In addition to being a collection of transcriptions of the Buddy Rich solos featured on the Buddy Rich Jazz Legend DVD (00-903792), this publication concentrates on the specifics of "The World's Greatest Drummer's" playing. The techniques covered include left-handed/bass drum coordination, drumset crossovers, cymbal patterns, left-hand/right-hand singles, left-hand time patterns, hi-hat work, blisteringly fast alternating single strokes, and various nuances that made Buddy so special. Together with the videos, or by itself, this book is a must for any drummer's library.
In the 1950s Lee Friedlander arrived in New York and began work as a house photographer for Atlantic Records. Over the next two decades, he would create some of their most famous album covers, and his picture style--including portraits of Ray Charles, Aretha Franklin, Ruth Brown, Charles Mingus, John Coltrane, the Modern Jazz Quartet, and countless others--became forever associated with that golden era of American music. This book is Friedlander's tribute to the great musicians of the post-war years. It includes work from his trips through the Deep South, where he met Delta Blues musicians like Mississippi Fred McDowell, New Orleans marching bands and Nashville performers such as Johnny Cash, the Carter Sisters and Flatt & Scruggs. There are photographs of unknown bluegrass guitarists in Appalachia, photographs from tours with Count Basie's Orchestra, and images of Jazz geniuses like Thelonius Monk, Duke Ellington, Ornette Coleman and Yusef Lateef. Interviews by Friedlander with R&B legend Ruth Brown and modern jazz pioneer Steve Lacy are included along with an introduction by music impresario Joel Dorn.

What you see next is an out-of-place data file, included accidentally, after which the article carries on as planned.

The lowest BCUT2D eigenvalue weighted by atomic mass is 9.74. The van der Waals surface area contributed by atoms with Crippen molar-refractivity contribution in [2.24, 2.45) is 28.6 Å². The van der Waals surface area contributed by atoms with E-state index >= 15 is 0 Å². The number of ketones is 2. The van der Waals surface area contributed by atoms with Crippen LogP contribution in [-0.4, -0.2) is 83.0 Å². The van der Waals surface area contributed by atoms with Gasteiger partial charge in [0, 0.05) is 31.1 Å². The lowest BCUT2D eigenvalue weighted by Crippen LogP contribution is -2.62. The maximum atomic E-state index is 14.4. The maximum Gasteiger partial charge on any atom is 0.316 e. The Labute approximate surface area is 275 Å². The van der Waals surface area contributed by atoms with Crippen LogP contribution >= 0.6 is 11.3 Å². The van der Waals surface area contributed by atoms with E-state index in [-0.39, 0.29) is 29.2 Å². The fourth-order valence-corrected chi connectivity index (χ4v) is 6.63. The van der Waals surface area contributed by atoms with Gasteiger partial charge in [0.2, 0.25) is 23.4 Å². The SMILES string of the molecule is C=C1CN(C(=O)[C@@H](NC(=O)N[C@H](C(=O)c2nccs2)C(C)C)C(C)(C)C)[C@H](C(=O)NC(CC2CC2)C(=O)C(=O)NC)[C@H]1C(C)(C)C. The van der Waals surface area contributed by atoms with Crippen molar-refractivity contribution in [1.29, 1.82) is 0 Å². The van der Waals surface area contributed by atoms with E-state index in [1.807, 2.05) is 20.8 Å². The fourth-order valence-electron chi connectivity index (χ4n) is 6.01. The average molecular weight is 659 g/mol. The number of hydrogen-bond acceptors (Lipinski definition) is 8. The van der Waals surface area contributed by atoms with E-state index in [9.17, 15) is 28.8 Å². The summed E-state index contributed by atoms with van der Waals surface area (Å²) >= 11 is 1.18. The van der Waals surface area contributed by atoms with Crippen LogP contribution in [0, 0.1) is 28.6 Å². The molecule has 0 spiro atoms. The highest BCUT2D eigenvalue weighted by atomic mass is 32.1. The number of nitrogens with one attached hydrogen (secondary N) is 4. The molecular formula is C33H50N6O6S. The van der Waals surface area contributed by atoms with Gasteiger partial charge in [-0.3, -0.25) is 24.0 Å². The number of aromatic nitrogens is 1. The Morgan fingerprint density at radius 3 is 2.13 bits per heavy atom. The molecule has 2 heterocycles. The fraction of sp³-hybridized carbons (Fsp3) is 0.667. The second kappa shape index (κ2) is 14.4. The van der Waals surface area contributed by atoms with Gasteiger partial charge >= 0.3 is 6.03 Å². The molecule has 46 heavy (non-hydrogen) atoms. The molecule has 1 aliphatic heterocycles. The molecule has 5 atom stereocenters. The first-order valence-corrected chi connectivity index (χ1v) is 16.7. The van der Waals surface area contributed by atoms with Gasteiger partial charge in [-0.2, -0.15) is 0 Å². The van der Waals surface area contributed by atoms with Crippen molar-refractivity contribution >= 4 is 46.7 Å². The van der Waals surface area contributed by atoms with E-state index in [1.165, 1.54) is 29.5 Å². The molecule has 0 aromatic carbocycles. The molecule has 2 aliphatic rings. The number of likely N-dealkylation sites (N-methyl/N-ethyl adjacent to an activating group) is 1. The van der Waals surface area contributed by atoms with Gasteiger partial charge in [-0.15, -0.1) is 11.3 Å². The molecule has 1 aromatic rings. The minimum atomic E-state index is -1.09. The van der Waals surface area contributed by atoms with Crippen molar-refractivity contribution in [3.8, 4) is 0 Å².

Jelly's Blues vividly recounts the tumultuous life of Jelly Roll Morton (1890-1941), born Ferdinand Joseph Lamonthe to a large, extended family in New Orleans. A virtuoso pianist with a larger-than-life personality, he composed such influential early jazz pieces as "Kansas City Stomp" and "New Orleans Blues." But by the late 1930s, Jelly Roll Morton was nearly forgotten as a visionary jazz composer. Instead, he was caricatured as a braggart, a hustler, and, worst of all, a has-been. He was ridiculed by the white popular press and robbed of due royalties by unscrupulous music publishers. His reputation at rock bottom, Jelly Roll Morton seemed destined to be remembered more as a flamboyant, diamond-toothed rounder than as the brilliant architect of that new American musical idiom: Jazz.In 1992, the death of a New Orleans memorabilia collector unearthed a startling archive. Here were unknown later compositions as well as correspondence, court and copyright records, all detailing Morton's struggle to salvage his reputation, recover lost royalties, and protect the publishing rights of black musicians. Morton was a much more complex and passionate man than many had realized, fiercely dedicated to his art and possessing an unwavering belief in his own genius, even as he toiled in poverty and obscurity. An especially immediate and visceral look into the jazz worlds of New Orleans and Chicago, Jelly's Blues is the definitive biography of a jazz icon, and a long overdue look at one of the twentieth century's most important composers.